Spark was initially developed for applications where keeping data in memory helps performance, such as iterative algorithms, which are common in machine learning, and interactive data mining. Spark is often compared to MapReduce because it provides parallel processing over HDFS and other Hadoop input sources. Spark differs from MapReduce in two important ways – The First, Spark holds intermediate results in memory, rather than writing them to disk—an approach that drastically decreases query response times. The Second, Spark supports more than just MapReduce functions, greatly expanding the set of possible analyses that can be executed over HDFS data stores. Spark offers a general execution model that can optimize arbitrary operator graphs, and it supports in-memory computing, which lets it query data faster than disk-based engines like MapReduce. It also provides clean, concise APIs in Scala, Java, and Python. Users can also use Spark interactively from the Scala and Python shells to rapidly query big data sets.
The advantage of porting and running Spark on top of YARN is the common resource management and a single underlying data fabric. Spark users can continue to use the same data for building models and share the same physical resources with other Hadoop frameworks.
7. Apache Storm:
Apache Storm allows processing of unbounded streams of data in real time. It is designed to be used in any programming language. The basic Storm use cases are real-time analytics, online machine learning, continuous computation, distributed RPC, ETL, and more. Storm provides fast performance, is scalable, is fault tolerant, and gives processing guarantees. Traditional MapReduce jobs are expected to eventually finish, but Storm continuously processes messages until it is stopped. This behavior makes it ideal for a YARN cluster. There are two kinds of nodes on a Storm cluster: the master node and the worker nodes, which can be fully implemented with an ApplicationMaster. The master node runs a daemon called “Nimbus” that is responsible for distributing code around the cluster, assigning tasks to machines, and monitoring for failures. Each worker node runs a daemon called the “Supervisor,” which listens for work assigned to its machine and starts and stops worker processes as necessary based on what Nimbus has assigned to it. Efforts are under way to run Storm directly under YARN and take advantage of the common resource management substrate.
8. REEF – Retainable Evaluator Execution Framework:
YARN’s flexibility sometimes requires significant effort on the part of application implementers. Writing a custom application on YARN includes building one’s own ApplicationMaster, performing client and container management, and handling aspects of fault tolerance, execution flow, coordination, and other concerns. The REEF project by Microsoft recognizes this challenge and factors out several components that are common to many applications, such as storage management, data caching, fault detection, and checkpoints. Framework designers can build on top of REEF more easily than they can build directly on YARN, and can reuse these common services/libraries. REEF’s design makes it suitable for both MapReduce and DAG-like executions as well as iterative and interactive computations.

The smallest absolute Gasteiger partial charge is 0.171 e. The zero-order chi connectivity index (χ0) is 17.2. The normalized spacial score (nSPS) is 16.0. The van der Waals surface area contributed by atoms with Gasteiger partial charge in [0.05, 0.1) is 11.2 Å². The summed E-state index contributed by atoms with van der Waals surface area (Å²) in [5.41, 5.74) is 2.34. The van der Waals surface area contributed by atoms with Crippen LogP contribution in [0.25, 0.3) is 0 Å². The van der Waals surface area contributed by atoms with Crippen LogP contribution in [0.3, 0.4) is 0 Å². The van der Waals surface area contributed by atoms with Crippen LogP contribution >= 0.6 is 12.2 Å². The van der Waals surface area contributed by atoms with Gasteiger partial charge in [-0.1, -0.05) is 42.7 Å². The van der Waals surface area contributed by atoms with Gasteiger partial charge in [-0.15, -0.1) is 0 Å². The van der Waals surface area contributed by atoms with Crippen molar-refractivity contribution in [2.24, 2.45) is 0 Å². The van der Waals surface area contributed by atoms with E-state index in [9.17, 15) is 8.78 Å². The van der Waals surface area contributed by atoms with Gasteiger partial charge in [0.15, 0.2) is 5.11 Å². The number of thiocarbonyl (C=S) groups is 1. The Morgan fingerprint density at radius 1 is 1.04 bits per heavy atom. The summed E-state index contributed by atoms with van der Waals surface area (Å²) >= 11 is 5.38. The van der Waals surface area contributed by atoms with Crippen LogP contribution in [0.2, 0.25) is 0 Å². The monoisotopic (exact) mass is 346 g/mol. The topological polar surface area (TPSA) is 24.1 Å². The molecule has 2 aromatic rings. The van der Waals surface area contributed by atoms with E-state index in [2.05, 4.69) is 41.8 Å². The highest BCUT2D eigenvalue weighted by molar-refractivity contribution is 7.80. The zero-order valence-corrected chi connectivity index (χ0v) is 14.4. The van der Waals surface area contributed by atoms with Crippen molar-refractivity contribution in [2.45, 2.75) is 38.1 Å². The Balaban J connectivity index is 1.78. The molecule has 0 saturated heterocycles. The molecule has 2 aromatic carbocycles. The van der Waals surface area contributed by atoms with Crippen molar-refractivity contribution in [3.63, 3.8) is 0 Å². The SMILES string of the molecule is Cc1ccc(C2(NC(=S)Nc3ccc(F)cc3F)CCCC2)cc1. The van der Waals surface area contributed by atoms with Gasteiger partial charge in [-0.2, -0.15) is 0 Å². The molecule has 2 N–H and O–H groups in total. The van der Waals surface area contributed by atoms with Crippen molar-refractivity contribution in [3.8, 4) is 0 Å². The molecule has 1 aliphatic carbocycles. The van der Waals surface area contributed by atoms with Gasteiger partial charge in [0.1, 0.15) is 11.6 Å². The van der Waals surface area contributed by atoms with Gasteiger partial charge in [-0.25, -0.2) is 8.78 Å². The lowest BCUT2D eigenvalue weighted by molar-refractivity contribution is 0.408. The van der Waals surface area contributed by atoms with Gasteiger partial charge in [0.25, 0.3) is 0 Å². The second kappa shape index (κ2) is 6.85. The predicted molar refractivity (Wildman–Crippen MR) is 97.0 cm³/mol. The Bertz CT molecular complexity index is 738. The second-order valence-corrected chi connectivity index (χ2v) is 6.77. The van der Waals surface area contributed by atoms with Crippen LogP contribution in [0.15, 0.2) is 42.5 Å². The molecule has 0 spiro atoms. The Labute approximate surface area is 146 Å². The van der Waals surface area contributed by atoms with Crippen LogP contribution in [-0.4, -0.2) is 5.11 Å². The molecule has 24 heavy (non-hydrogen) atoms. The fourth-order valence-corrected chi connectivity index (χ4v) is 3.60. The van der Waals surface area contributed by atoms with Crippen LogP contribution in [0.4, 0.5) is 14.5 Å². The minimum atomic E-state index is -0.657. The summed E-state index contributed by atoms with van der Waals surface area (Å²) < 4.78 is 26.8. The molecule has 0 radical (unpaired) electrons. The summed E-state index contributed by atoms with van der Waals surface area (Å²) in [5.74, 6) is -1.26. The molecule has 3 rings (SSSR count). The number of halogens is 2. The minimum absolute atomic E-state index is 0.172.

9.Hamster: Hadoop and MPI on the Same Cluster:
The Message Passing Interface (MPI) is widely used in high-performance computing. Message Passing Interface is primarily a set of optimized message-passing library calls for C, C++, and Fortran that operate over popular server interconnects such as Ethernet and InfiniBand. Because users have full control of their YARN containers, there is no reason why MPI applications cannot run within a Hadoop cluster. The Hamster effort is a work-in-progress that provides a good discussion of the issues involved in mapping MPI to a YARN cluster
10: Apache Flink:
Apache Hadoop YARN allows running various distributed applications on top of a cluster. Flink runs on YARN next to other applications. Users do not have to setup or install anything if there is already a YARN setup. A session will start all required Flink services (JobManager and TaskManagers) so that we can submit programs to the cluster. When starting a new Flink YARN session, the client first checks if the requested resources (containers and memory) are available. After that, it uploads a jar that contains Flink and the configuration to HDFS. The next step of the client is to request a YARN container to start the ApplicationMaster.
11: Hadoop MapReduce:
As mentioned earlier, MapReduce was the first YARN framework and drove many of YARN’s requirements. One important aspect of the YARN design is the increased “user agility” in choosing different versions of MapReduce to use on a cluster. Indeed, with YARN it is possible to have production jobs using a stable MapReduce algorithm, even as test versions of MapReduce are running concurrently.
Reference – Apache Hadoop YARN, Arun C Murthy, Vinod Kumar and Big Data Community.